I rented a C6 Corvette recently. “Spectacular amount of storage space” is a stretch at best. I had two suitcases. The trunk was so shallow I had to keep one suitcase in the front seat. I could only fit my garment bag in the back and only with some extra puch on the trunk lid to get it shut. It was comical and overall, I found the space pretty useless. I think it would be safe to say that a Corvette has more than some, although I think luggage space would be pretty low on my list of priorities for a car in this segment. Some mid-engine cars have two trucks or at least 1 truck and some additional space behind the seats.

        Yes, the magnetic selective ride control is nice, but truthfully, most any car in this segement these days has selective ride control or at least offers it as an option.

        • 0 avatar
          j3studio

          We own a C6 “narrow body” coupe. Your suitcases must be pretty thick – we’ll be on the road for 15 days straight and 6,000 miles or so next month and will have plenty of space …

          … it is my wife’s daily driver. It has carried many pots of mums at once, up to eleven bags of mulch, etc. Luggage space may be low on your list of priorities for this kind of car, but it is definitely something we consider when we buy.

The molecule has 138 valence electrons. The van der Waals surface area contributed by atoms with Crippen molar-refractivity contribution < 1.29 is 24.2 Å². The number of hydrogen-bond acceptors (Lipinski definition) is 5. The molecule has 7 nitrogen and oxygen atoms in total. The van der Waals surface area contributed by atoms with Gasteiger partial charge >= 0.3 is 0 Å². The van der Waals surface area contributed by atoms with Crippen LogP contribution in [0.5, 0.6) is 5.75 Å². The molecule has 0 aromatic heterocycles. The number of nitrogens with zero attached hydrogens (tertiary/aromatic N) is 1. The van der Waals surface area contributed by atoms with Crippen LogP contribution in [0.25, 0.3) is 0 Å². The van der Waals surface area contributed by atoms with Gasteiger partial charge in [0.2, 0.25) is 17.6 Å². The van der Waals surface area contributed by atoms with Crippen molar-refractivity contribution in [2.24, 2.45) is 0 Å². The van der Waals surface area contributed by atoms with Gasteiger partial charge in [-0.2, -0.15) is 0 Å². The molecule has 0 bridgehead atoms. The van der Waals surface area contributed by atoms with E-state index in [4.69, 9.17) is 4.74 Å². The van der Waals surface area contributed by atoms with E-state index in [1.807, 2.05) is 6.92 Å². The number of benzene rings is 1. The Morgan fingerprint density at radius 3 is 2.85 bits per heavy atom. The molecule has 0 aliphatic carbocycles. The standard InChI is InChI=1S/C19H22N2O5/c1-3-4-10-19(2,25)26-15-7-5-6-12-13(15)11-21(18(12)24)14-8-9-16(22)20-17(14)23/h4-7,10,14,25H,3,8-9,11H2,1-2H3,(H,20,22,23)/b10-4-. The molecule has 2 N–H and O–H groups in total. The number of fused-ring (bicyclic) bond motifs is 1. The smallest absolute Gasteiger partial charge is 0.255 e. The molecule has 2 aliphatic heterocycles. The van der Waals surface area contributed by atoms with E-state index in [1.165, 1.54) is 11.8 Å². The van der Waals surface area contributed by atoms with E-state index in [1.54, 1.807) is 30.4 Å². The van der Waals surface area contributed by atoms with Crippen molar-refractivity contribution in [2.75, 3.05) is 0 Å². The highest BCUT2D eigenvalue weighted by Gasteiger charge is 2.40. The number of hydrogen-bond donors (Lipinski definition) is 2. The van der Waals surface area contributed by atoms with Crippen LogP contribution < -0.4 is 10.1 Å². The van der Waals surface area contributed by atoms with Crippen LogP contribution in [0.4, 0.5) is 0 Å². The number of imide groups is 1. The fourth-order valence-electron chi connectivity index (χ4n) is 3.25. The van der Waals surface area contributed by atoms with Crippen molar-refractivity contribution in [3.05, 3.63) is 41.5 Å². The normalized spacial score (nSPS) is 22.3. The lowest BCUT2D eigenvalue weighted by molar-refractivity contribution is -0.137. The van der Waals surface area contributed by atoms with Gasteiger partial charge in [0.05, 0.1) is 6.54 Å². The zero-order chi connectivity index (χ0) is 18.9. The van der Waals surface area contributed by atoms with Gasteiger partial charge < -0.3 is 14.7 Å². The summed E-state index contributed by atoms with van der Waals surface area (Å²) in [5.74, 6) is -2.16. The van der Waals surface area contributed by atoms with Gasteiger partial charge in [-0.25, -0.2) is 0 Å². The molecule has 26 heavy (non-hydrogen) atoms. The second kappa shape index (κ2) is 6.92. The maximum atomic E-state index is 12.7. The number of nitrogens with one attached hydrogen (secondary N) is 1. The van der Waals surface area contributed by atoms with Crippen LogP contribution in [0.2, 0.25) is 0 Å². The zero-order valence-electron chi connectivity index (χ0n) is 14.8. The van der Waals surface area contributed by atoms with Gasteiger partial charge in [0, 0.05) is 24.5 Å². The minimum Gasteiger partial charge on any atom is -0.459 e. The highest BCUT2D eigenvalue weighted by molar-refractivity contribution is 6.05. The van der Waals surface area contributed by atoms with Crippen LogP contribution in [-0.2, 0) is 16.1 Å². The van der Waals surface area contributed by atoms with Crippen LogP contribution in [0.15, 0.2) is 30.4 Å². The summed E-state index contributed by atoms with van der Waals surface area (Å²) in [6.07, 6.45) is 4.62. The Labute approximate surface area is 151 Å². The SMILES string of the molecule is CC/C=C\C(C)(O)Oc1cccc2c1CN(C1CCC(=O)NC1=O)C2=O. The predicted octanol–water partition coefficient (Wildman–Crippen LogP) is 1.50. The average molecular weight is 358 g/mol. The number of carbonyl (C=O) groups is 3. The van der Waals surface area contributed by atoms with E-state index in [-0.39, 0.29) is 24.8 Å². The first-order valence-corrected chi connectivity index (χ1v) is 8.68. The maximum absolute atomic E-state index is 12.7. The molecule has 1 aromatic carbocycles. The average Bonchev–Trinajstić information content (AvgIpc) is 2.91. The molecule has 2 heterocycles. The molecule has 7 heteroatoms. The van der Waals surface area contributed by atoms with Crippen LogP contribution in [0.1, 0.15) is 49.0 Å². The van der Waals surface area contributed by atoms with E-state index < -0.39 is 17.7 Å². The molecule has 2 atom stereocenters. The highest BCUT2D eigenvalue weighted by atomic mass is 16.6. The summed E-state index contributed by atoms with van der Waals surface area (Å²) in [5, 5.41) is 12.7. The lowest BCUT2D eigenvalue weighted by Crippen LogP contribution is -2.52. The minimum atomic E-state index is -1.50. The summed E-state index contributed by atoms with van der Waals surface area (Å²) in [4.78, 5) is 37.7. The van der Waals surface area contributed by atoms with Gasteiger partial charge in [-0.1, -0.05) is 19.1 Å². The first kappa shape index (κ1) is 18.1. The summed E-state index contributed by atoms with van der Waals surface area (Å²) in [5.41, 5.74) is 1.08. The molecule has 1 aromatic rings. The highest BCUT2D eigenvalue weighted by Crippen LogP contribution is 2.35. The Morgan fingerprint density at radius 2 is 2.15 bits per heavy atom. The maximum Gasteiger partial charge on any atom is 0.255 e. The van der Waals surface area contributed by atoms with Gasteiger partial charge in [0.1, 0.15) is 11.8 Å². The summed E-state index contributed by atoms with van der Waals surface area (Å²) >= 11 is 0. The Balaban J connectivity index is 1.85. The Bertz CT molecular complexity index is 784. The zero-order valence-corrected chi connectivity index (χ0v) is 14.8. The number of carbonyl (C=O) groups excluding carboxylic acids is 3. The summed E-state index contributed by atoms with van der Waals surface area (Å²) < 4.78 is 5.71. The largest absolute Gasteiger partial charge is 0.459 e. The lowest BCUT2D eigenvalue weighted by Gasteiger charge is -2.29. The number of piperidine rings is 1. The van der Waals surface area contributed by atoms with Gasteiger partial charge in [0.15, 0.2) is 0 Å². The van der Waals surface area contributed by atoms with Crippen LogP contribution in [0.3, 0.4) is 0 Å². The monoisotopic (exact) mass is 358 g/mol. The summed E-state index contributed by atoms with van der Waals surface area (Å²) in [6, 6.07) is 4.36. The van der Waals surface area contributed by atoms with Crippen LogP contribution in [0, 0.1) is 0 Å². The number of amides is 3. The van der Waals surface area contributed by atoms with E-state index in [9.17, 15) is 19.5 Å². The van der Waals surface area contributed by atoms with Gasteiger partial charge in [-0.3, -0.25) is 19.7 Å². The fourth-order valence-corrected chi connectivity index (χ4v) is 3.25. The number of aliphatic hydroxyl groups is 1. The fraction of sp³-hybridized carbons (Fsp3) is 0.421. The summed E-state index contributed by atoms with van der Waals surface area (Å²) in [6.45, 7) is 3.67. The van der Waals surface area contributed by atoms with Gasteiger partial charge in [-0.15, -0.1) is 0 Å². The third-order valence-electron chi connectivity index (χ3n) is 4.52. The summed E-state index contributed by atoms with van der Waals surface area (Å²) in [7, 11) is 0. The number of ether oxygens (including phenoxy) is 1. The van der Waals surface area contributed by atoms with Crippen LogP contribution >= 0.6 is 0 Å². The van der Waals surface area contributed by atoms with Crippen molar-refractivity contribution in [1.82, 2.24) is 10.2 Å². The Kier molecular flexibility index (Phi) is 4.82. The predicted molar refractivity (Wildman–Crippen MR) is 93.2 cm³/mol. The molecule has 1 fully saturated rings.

• avatar
    Keith_93

    How many of these cars are currently manufactured?

    Agreed that a Corvette doesn’t come up in the dictionary next to “comfortable car”.

  • avatar
    NotFast

    He didn’t deny a mid-engined car, just a mid-engined Corvette. :)

  • avatar
    MeJ

    I still think there will be a mid-engine Corvette for the next gen. What do people expect him to say? He’s not going to admit they’re working on one right now when it’s probably 2-3 years out. I believe I’ve heard him say many times”…we don’t talk about future product…”
    There’ll be a mid-engine Corvette in the near future. It’s really the only natural progression for the car.

  • avatar
    gzuckier

    I suspect it will never happen and the next big version change will be electric motors in each wheel hub.